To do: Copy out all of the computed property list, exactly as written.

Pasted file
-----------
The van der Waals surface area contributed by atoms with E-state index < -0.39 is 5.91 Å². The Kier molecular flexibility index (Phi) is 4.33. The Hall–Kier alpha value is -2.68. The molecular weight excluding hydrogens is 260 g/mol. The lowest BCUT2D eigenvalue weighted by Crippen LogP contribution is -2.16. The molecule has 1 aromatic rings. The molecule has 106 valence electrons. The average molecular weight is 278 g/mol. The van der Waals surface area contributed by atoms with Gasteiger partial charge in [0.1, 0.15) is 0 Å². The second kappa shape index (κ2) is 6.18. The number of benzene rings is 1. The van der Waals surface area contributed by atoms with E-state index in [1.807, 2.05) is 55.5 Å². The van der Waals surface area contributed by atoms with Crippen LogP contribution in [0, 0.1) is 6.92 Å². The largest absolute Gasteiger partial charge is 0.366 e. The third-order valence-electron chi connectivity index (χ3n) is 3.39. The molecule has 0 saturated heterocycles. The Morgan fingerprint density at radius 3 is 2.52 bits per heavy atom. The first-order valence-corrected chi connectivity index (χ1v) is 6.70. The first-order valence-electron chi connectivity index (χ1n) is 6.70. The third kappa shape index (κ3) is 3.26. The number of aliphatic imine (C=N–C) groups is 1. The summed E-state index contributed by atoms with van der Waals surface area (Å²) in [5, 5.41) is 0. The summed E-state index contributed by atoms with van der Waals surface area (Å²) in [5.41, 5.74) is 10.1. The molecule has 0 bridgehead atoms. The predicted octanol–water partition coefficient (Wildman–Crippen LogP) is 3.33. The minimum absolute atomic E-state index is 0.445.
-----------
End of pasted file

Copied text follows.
The van der Waals surface area contributed by atoms with E-state index < -0.39 is 5.91 Å². The Kier molecular flexibility index (Phi) is 4.33. The Hall–Kier alpha value is -2.68. The molecular weight excluding hydrogens is 260 g/mol. The lowest BCUT2D eigenvalue weighted by Crippen LogP contribution is -2.16. The molecule has 1 aromatic rings. The molecule has 106 valence electrons. The average molecular weight is 278 g/mol. The van der Waals surface area contributed by atoms with Gasteiger partial charge in [0.1, 0.15) is 0 Å². The second kappa shape index (κ2) is 6.18. The number of benzene rings is 1. The van der Waals surface area contributed by atoms with E-state index in [1.807, 2.05) is 55.5 Å². The van der Waals surface area contributed by atoms with Crippen LogP contribution in [0, 0.1) is 6.92 Å². The largest absolute Gasteiger partial charge is 0.366 e. The third-order valence-electron chi connectivity index (χ3n) is 3.39. The molecule has 0 saturated heterocycles. The Morgan fingerprint density at radius 3 is 2.52 bits per heavy atom. The first-order valence-corrected chi connectivity index (χ1v) is 6.70. The first-order valence-electron chi connectivity index (χ1n) is 6.70. The third kappa shape index (κ3) is 3.26. The number of aliphatic imine (C=N–C) groups is 1. The summed E-state index contributed by atoms with van der Waals surface area (Å²) in [5, 5.41) is 0. The summed E-state index contributed by atoms with van der Waals surface area (Å²) in [5.41, 5.74) is 10.1. The molecule has 0 bridgehead atoms. The predicted octanol–water partition coefficient (Wildman–Crippen LogP) is 3.33. The minimum absolute atomic E-state index is 0.445.